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TRANSPORT PORTFOLIO COMMITTEE
11 March 2005
AIR TRAFFIC AND NAVIGATION SERVICES BUDGET: BRIEFING
Chairperson: Mr J Cronin (ANC)
Documents handed out:
Air Traffic and Navigation Services briefing
Air Traffic and Navigation Services (ATNS) assured the Committee that their organisation was financially sound, rendering service of internationally accepted quality, and making good progress with black economic empowerment. They were very active in training in conjunction with other African countries, and were well positioned for increasing involvement in air traffic control of much more of Africa and the Middle East.
Air Traffic and Navigation Services briefing
Mr M Mabasa (Acting Chairperson) announced that the Board, which had assumed office eighteen months previously, had proposed a strategy for the following three years, including the provision of excellent service delivery, sound financial management and accelerated transformation.
Dr J van Vollenhoven (Chief Executive Officer) presented a PowerPoint slideshow on the ATNS’ commitment to their shareholders; trends in the aviation industry; strategies and opportunities for 2005/06. He expanded on a number of acronyms used in his presentation such as: SAAATS: South African Advanced Air Traffic System; VSAT: Very Small Aperture system; ROCE: Return On Capital Employed; NAFISAT: North African VSAT system; ATC: Air Traffic Controller; ATA: Aviation Training Academy; UACC: Upper Airspace Contract; AIM: Aeronautical Information Management; ATM: Air Traffic Management.
Ms S Boomgaard (General Manager of Finances) set out their financial performance, covering the increase over time (both historical and predicted) in aircraft movement counts; tariff and other revenue; profit; revenue and expenditure per movement; capital expenditure; return on capital employed; predicted reduction in gearing ratio; and best practice benchmarking.
Dr van Vollenhoven presented human resources management priorities, especially transformation according to race and gender. He drew attention to the vastly reduced average delay in flights achieved over the previous three years.
Mr S Mtobeni (Chief Financial Officer) dealt with their training services and stressed the importance of their role in Africa in the context of NEPAD. International co-operation was assured.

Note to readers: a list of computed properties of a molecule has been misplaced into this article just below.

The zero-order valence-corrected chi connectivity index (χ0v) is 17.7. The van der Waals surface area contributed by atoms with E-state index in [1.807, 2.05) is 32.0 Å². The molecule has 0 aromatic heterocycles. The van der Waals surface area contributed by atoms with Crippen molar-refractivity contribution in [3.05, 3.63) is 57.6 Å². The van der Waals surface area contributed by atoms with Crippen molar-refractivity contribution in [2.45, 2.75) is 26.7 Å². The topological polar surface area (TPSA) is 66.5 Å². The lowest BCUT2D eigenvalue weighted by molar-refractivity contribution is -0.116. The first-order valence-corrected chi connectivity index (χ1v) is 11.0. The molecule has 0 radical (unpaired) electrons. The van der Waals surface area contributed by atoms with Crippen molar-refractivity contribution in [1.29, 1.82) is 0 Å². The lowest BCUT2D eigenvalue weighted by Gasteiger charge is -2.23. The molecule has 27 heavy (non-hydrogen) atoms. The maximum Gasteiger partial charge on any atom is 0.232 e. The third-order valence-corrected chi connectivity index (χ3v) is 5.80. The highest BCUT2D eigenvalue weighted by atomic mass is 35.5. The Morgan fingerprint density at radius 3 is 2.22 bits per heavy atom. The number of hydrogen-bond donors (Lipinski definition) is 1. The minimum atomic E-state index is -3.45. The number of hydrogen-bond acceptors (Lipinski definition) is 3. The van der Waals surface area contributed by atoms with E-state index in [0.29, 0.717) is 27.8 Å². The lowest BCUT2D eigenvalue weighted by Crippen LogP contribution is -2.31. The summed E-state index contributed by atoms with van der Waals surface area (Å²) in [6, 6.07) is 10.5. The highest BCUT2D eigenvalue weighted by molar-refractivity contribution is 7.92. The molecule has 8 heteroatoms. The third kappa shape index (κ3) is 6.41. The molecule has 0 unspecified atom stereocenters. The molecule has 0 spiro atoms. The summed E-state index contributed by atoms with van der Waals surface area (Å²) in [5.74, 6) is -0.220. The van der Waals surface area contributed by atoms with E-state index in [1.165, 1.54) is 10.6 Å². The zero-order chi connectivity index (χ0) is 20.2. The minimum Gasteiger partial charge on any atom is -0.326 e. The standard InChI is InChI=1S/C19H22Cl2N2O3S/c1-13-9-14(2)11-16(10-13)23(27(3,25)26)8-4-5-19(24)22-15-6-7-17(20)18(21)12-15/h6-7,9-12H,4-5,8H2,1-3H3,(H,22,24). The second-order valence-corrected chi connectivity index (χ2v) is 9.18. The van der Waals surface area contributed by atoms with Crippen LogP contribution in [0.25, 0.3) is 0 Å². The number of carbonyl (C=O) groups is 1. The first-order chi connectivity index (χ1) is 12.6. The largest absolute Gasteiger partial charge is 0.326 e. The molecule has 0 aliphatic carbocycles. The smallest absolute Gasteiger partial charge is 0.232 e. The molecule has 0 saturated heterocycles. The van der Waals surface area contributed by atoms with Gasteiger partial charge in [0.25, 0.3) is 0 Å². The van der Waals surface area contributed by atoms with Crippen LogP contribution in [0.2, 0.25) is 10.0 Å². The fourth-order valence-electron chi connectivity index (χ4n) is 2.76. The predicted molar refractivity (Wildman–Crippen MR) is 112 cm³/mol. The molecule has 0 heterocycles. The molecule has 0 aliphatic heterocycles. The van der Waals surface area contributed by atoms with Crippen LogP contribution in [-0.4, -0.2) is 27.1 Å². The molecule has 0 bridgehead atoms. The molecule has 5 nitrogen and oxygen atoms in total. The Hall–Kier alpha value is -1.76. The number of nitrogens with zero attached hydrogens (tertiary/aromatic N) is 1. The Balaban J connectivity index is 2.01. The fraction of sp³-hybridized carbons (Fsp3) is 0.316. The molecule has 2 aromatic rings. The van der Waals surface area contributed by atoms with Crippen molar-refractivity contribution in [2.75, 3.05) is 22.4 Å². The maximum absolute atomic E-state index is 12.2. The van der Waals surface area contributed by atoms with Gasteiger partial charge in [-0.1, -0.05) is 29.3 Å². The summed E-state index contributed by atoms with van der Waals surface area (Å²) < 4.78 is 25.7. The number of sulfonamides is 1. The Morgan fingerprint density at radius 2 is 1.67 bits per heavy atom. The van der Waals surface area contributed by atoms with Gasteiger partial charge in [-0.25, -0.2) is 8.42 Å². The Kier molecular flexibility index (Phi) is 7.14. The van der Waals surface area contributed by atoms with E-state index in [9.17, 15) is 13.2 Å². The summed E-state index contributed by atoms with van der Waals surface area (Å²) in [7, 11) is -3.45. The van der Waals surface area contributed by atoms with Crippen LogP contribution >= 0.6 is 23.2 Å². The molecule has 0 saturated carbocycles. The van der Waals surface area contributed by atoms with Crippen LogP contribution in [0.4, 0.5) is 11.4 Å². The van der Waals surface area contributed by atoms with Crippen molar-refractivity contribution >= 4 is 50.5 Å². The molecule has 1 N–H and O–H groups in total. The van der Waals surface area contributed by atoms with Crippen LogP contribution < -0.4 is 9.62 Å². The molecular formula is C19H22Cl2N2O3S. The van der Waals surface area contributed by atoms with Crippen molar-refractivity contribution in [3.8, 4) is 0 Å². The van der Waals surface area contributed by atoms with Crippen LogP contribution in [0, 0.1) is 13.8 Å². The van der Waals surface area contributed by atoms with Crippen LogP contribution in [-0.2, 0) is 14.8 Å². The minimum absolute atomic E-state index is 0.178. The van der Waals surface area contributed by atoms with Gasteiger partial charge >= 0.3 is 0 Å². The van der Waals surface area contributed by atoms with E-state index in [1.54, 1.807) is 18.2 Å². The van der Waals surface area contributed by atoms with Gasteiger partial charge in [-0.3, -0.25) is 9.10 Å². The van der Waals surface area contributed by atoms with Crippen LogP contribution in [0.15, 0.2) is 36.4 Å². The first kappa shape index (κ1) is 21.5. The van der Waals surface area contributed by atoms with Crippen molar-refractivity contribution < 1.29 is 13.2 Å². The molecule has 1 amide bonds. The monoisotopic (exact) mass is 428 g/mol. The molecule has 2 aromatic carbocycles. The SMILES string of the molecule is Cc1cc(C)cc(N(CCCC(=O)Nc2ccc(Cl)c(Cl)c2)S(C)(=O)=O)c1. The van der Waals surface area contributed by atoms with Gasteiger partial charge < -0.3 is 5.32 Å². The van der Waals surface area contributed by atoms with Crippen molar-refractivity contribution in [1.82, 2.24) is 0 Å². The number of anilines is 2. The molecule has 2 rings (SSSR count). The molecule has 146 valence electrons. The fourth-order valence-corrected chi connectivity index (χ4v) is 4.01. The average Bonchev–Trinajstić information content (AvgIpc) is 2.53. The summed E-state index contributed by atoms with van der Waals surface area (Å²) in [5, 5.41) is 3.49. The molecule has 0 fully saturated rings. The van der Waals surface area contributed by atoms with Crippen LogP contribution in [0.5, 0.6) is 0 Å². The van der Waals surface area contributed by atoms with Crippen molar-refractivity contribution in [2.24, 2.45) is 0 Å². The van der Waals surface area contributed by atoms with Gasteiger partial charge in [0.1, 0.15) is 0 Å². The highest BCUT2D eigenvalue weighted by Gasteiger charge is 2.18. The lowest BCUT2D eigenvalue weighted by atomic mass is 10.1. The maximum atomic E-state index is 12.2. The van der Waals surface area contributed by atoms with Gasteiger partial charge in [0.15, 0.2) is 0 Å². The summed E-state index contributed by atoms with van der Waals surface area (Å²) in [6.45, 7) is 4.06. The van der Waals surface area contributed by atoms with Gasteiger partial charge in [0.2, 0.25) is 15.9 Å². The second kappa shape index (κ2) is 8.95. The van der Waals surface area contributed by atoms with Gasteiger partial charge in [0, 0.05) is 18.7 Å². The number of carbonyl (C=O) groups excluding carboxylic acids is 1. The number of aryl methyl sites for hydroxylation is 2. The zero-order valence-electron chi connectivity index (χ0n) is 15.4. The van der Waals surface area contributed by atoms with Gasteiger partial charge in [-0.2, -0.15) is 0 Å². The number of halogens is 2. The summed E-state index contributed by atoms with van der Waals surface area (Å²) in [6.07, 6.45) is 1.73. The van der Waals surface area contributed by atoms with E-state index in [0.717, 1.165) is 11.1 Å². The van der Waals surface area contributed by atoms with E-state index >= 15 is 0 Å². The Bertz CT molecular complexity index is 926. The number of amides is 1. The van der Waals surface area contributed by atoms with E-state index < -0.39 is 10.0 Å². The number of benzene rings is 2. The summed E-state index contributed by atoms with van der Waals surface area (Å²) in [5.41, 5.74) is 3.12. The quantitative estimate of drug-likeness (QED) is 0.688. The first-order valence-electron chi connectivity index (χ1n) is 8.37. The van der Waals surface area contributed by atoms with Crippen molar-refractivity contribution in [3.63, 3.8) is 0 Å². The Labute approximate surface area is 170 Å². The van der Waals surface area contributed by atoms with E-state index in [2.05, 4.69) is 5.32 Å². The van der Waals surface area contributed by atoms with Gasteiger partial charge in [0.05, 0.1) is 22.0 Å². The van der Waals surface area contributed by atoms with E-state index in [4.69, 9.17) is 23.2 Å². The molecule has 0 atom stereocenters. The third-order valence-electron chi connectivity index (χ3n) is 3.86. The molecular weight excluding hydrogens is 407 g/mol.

Dr Van Vollenhoven announced his retirement after seven years as Chief Executive Officer.
Mr D Schneemann (ANC) enquired whether ATNS staff were still being poached. Dr van Vollenhoven replied that air traffic controllers were much sought-after worldwide (there were 13 000 in the USA alone) and that at one stage, ATNS had employed 84 from overseas. Only four of those foreigners remained and the others had been replaced by locally trained staff. ATNS employed 220 air traffic controllers and were aiming at creating an ‘overstaff position’ of 5% to be prepared for adverse eventualities.
Mr A Ainslie (ANC) asked about co-operation with the South African Air Force; the control over small airstrips scattered over the country; whether low-cost carriers were adhering to minimum standards, and how the huge increase in ATNS tariffs of 22% had been justified.
Dr van Vollenhoven assured him that ATNS was rendering various services for the military; small airstrips were controlled by the CAA; low-cost carriers were adhering to acceptable standards; and that the substantial increase in tariffs were justified and accepted by the carriers to ensure a firm base from which ATNS could work. The tariffs constituted only 3% of an airfare ticket.
Dr van Vollenhoven explained that much of ATNS procurement was internationally sourced, which precluded direct black economic empowerment. Partnering with local firms was enforced – this was due to rise from 25% to 50% in five years’ time. At functional level, black representation was low, but they were aiming at 50% after five years. ATNS was pursuing co-operation with training schools in Angola, Nairobi and Niger and wherever else they detected synergy. At Polokwane airport, problems had arisen due to non-maintenance by the provincial authority of their ground equipment.
When recruiting for potential air traffic controllers, they focused on disadvantaged groups and areas of the country where they needed additional controllers. For information technology practitioners and auditors, they did not have to resort to much outsourcing. Their social responsibility requirements were met mainly by spending R22 million on training.
The Chairperson appreciated that ATNS was doing excellent work for Africa and NEPAD, in a competent and effective way, but cautioned that an excessive involvement could generate resistance from African countries.
Dr van Vollenhoven said that ATNS had considered bursaries at school level for maths as a first step in creating a source of suitably qualified employees. They had an agreement with the SAAF not to ‘steal’ their staff.
The meeting was adjourned.
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